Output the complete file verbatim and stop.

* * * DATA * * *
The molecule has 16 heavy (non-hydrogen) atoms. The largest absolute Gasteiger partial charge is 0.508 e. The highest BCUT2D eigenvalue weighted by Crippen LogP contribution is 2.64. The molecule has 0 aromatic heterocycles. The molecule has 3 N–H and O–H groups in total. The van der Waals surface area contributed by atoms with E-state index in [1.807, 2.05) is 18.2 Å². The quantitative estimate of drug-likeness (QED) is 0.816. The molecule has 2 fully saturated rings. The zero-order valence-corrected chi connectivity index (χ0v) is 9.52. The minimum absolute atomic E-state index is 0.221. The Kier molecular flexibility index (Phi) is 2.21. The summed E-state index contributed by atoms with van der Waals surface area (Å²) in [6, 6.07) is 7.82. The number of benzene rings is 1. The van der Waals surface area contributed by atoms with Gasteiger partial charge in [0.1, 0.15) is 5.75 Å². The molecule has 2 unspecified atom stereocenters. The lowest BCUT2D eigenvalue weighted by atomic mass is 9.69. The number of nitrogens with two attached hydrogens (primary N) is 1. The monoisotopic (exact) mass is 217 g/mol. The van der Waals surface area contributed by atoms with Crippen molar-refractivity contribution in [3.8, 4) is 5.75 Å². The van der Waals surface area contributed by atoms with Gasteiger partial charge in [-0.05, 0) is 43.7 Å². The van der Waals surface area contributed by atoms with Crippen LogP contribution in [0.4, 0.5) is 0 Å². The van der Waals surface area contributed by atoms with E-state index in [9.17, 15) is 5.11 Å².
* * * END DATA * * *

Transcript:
The molecule has 16 heavy (non-hydrogen) atoms. The largest absolute Gasteiger partial charge is 0.508 e. The highest BCUT2D eigenvalue weighted by Crippen LogP contribution is 2.64. The molecule has 0 aromatic heterocycles. The molecule has 3 N–H and O–H groups in total. The van der Waals surface area contributed by atoms with E-state index in [1.807, 2.05) is 18.2 Å². The quantitative estimate of drug-likeness (QED) is 0.816. The molecule has 2 fully saturated rings. The zero-order valence-corrected chi connectivity index (χ0v) is 9.52. The minimum absolute atomic E-state index is 0.221. The Kier molecular flexibility index (Phi) is 2.21. The summed E-state index contributed by atoms with van der Waals surface area (Å²) in [6, 6.07) is 7.82. The number of benzene rings is 1. The van der Waals surface area contributed by atoms with Gasteiger partial charge in [0.1, 0.15) is 5.75 Å². The molecule has 2 unspecified atom stereocenters. The lowest BCUT2D eigenvalue weighted by atomic mass is 9.69. The number of nitrogens with two attached hydrogens (primary N) is 1. The monoisotopic (exact) mass is 217 g/mol. The van der Waals surface area contributed by atoms with Crippen molar-refractivity contribution in [3.8, 4) is 5.75 Å². The van der Waals surface area contributed by atoms with Gasteiger partial charge in [-0.05, 0) is 43.7 Å². The van der Waals surface area contributed by atoms with Crippen LogP contribution in [0.4, 0.5) is 0 Å². The van der Waals surface area contributed by atoms with E-state index in [9.17, 15) is 5.11 Å².